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ART OF TRANSIT: It’s the last day of Rail Safety Month, but this is a 24-7-365 message, people.
33 people taken to hospital after trains collide in Chicago (Chicago Tribune)
An out-of-service train collided head-on with a train parked in the Chicago Transit Authority’s Forest Park station this morning. None of the injuries appear to be serious. The investigation is underway as to why the out-of-service train was on the same track as the train with passengers. CTA trains are heavy rail and run underground, at street level and on elevated structures, thus their nickname — the ‘El.’
Grand Avenue project at a turning point (L.A. Times)
A city-county panel — the Los Angeles Grand Avenue Authority — voted 3-0 last week to reject the latest plans for the residential-commercial project that would fill the empty space around Disney Hall in DTLA. Supervisor Gloria Molina said that the latest plans offered little for pedestrians and only contributed to the box-like architecture of the area. A midnight deadline looms to get the developer, Related, and local government on the same page for a project that most people agree is needed to revive the northern part of downtown L.A. Transit-wise, the area is ready with many bus lines, the Red Line’s Civic Center station two blocks away and a future Regional Connector station at 2nd and Flower streets.
Montreal to get more reserved bus lanes (The Gazette)
With traffic in Quebec not getting better, the regional transit agency wants to build 184 kilometers of bus lanes at an expense of $84 million (Canadian dollars, that is.) “I will never convince a guy alone in his car to take the bus if he sees the bus stuck in traffic,” said [Michael] Labreque [head of the Société de Transport de Montréal]. “To convince him, I need to show him efficiency and predictability.” Side note: in L.A., we have to convince her and him!
Why not bus lanes here in So Cal? They’ve never proven very popular among elected officials and some constituents. About 1.8 miles of the Wilshire peak hour bus lanes opened here in the spring — there will eventually be 7.7 miles of the peak hour bus lanes at a cost of about $30 million because of costs involving street widening and street reconstruction.
Fun excerpt from Montreal story:
The announcement was made Sunday afternoon by four PQ Ministers. In addition to Gaudreault, the heavy-duty lineup included Jean-Francois Lisée, the minister responsible for Montreal; Marie Malavoy, minister responsible for the Montérégie region; and Nicole Léger, minister responsible for Laval.
“Traffic congestion is not just a psychological problem,” Lisée said.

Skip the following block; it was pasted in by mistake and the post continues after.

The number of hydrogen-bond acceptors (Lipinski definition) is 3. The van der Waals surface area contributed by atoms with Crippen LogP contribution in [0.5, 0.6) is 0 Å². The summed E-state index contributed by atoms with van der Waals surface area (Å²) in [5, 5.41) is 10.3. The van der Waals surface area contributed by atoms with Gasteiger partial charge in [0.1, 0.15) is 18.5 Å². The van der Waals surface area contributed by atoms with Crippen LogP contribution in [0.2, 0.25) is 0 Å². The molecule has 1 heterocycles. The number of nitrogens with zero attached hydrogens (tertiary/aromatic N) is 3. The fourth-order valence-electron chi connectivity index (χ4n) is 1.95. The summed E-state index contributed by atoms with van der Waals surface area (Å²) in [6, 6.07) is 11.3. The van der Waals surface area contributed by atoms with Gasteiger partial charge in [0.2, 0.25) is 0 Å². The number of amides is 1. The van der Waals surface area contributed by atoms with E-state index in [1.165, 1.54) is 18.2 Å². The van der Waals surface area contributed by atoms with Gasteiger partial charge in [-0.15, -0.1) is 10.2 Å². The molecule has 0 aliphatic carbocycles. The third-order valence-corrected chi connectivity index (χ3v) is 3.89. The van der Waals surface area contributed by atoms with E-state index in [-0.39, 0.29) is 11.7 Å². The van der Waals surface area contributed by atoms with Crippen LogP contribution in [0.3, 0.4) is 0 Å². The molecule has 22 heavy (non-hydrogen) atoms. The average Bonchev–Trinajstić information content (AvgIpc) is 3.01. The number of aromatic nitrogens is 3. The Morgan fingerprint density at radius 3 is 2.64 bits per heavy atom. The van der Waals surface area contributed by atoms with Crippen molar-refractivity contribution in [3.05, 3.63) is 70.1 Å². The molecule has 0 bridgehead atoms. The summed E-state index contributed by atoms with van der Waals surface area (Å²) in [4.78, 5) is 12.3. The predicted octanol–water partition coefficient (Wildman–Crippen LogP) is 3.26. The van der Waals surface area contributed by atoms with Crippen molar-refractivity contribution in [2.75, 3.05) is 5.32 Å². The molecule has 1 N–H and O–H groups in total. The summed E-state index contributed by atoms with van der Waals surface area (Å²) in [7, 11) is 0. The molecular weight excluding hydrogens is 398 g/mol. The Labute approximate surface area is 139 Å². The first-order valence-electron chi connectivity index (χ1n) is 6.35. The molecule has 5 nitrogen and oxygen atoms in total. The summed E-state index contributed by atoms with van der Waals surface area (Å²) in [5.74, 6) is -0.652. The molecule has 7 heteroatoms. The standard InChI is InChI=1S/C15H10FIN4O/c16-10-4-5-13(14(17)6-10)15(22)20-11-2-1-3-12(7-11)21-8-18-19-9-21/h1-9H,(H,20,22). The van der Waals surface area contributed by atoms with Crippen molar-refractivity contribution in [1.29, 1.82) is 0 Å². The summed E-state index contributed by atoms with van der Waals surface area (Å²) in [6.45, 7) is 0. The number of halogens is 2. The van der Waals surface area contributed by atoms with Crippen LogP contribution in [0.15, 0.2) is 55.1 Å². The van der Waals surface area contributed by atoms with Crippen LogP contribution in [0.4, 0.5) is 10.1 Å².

“Sometimes it puts us in a bad mood and a bad mood is certainly not the default position for Quebecers. So we have to create the conditions to put people in a good mood. But it’s also an economic problem and an environmental problem.”
Winning a Stanley Cup would probably put folks in Quebec in a good mood again. But that hasn’t happened since the 1970s and the Nordiques are now playing in Denver, Colorado, United States of America. Meanwhile, while traffic here has turned Southern Californians into a bunch of collective sourpusses at times, our mood has certainly been improved by championships by the Kings, Ducks and Puckalolos in recent times.
52 percent want bullet train stopped, poll finds (L.A. Times)
But you should read the fine print! The latest poll of 1,500 people has a maximum sampling error of plus/minus 2.9 percentage points, meaning it’s possible that a majority of those who took the poll could actually support the project.
Of course, the story fails to mention that the project has always been somewhat controversial. Prop 1A, the bond measure that would provide $10 billion for the project, only passed with 52.7 percent of the vote in 2008. The story also quotes former high-speed rail board chief Quentin Kopp criticizing the current effort as nothing but public relations, although he often said the exact same type of things.
Perhaps the more damning number in the poll is that 43 percent of those responded said they don’t want the project to go forward and 70 percent want it placed back on the ballot. I think the bigger point here is that nearly five years after Prop 1A the project doesn’t appear to have gained any real support among the public.
Changing price tags probably hasn’t helped — the cost went from $33 billion to $98 billion back down to $68 billion with some stops in between. That’s a tough nut to overcome. You know how I feel: high-speed rail could certainly work in California, but I’m not entirely persuaded the state needed to go for the most expensive — i.e. 200 mile per hour plus — version of it that ensures it will be very expensive. If someone could put me on an Amtrak train and get me to San Francisco in six hours (the time it takes to drive from L.A.), I’d take the train.